Americans are divided on many subjects, but on one issue they stand nearly united: the skills gap, particularly in science, technology, engineering and mathematics (STEM) fields. When asked if finding candidates with the required skills is a challenge, 84% of companies recently told the American Society for Training and Development they’re facing a skills gap. An incredible 93% of employers told tech industry groupCompTIA the same thing about IT employees. And the retirement of the Baby Boomers is only set to worsen the problem.
Evidence for the shortage of women in STEM fields is just as stark. While women are thriving on college campuses in general, they still received just 17.9% of undergraduate computer science degrees and 18.1% of engineering degrees, according to the Girls Collaborative Project. This obviously affects their professional choices. Women make up just 13% of employees in engineering fields and 26% in computer and mathematical sciences.
Putting Two and Two Together
Take these two facts and put them together and what do you get? A compelling case for getting more women interested in and studying STEM to help close the skills gap.
“Giving half the world a chance to become makers, inventors, scientists and leaders will create legions of new faces in jobs that are currently dominated by men. Imagine an engineering or business department of a Fortune 500 company and imagine that the room is 50% female, 50% male,” says Angie Chang, director of development at Hackbright Academy, a software engineering training program for women.
This isn’t simply an issue of fairness or helping half of humanity reach their full potential. Getting more girls in STEM fields makes solid business sense.
“The U.S. Labor Dept estimates by the year 2020 there will be 1.4 million computing related STEM careers available and technology remains the fastest growing occupation for US workers. However, US colleges are only graduating enough computer science engineers to fill 30% of these future jobs. Increasing the STEM pipeline with women and students of color will support the economic viability of US companies,” argues Kimberly Bryant, founder of Black Girls CODE, an organization dedicated to introducing girls of color to programing.
President Obama agrees. “Jump-starting girls’ interest in STEM subjects, boosting the percentage of scientists and engineers who are women – which rested at a mere 24% in 2009 – and giving greater prominence to strong role models is not just the right thing to do, but the smart thing to do,” the White House has declared in a statement.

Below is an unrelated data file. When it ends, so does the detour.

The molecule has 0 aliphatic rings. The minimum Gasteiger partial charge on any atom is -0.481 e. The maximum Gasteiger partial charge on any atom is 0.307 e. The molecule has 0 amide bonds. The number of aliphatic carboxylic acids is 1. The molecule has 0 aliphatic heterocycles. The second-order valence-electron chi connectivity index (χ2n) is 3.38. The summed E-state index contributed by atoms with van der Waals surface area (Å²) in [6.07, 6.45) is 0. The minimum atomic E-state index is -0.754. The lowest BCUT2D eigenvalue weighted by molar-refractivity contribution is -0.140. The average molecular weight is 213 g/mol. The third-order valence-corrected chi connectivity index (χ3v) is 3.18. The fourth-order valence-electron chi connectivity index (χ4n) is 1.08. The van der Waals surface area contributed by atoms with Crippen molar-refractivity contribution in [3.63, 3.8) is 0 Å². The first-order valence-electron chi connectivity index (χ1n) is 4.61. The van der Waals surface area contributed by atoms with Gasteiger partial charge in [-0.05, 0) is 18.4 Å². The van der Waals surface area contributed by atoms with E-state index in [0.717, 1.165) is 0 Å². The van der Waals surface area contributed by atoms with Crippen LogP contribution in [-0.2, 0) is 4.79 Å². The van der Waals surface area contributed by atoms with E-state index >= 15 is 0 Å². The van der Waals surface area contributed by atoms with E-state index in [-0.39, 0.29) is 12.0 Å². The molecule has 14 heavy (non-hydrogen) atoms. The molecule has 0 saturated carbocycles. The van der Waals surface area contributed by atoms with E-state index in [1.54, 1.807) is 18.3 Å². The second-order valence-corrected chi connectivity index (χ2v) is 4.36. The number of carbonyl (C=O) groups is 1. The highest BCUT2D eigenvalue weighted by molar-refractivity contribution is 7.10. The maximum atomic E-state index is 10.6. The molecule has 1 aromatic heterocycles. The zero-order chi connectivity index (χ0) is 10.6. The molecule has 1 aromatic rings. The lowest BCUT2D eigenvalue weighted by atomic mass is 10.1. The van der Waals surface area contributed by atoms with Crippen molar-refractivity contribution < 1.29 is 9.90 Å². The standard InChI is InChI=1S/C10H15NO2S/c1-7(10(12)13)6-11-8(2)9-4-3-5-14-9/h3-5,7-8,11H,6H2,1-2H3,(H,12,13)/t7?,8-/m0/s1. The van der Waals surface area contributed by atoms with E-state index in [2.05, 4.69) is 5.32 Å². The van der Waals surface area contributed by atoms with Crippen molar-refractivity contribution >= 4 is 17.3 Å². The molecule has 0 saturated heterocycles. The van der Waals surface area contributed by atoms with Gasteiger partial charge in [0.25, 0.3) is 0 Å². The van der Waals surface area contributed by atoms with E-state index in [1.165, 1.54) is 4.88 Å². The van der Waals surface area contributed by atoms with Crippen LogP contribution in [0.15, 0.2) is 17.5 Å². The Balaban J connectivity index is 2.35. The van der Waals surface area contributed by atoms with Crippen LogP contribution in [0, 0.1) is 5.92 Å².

So what can we do to help encourage more girls into STEM? Many experts believe early intervention is the key. Once girls reach college (or even, perhaps, high school) boys have often pulled ahead and stereotypes that say tech isn’t an attractive option for girls begin to harden. Bryant advocates exposing girls to tech in elementary school. “Once girls reach middle school a shift begins in their self concept and ideas related to career paths. We have to lure them into the field early enough to create a level of confidence in technology creation that will sustain their interest through high school and into college,” she says.
Chang agrees, suggesting change can come from something as simple as a little girl unwrapping a different sort of birthday present. Swap some of those pink dolls and play ovens for science of engineering toys, she suggests.
Tech could also be taught differently. Tracey Welson-Rossman, founder TechGirlz, a tech-oriented camp for girls advocates, “creating more girls only programs which base their curriculum on what motivates girls to be interested in technology. Girls and boys connect differently to tech.” Highlighting technology as a way to solve problems rather than an abstract mind puzzle may help, suggested Girl Develop It co-founder Vanessa Hurst in this video.
“If someone had told me that software is really about humanity, that it’s really about helping people by using computer technology, it would have changed my outlook a lot earlier,” she says.
The White House is advocating increased mentoring, a high profile for female role models in tech careers, greater work-life flexibility in these fields and innovative education programs to hook girls on technology.
What do you think is needed to get more girls into STEM fields?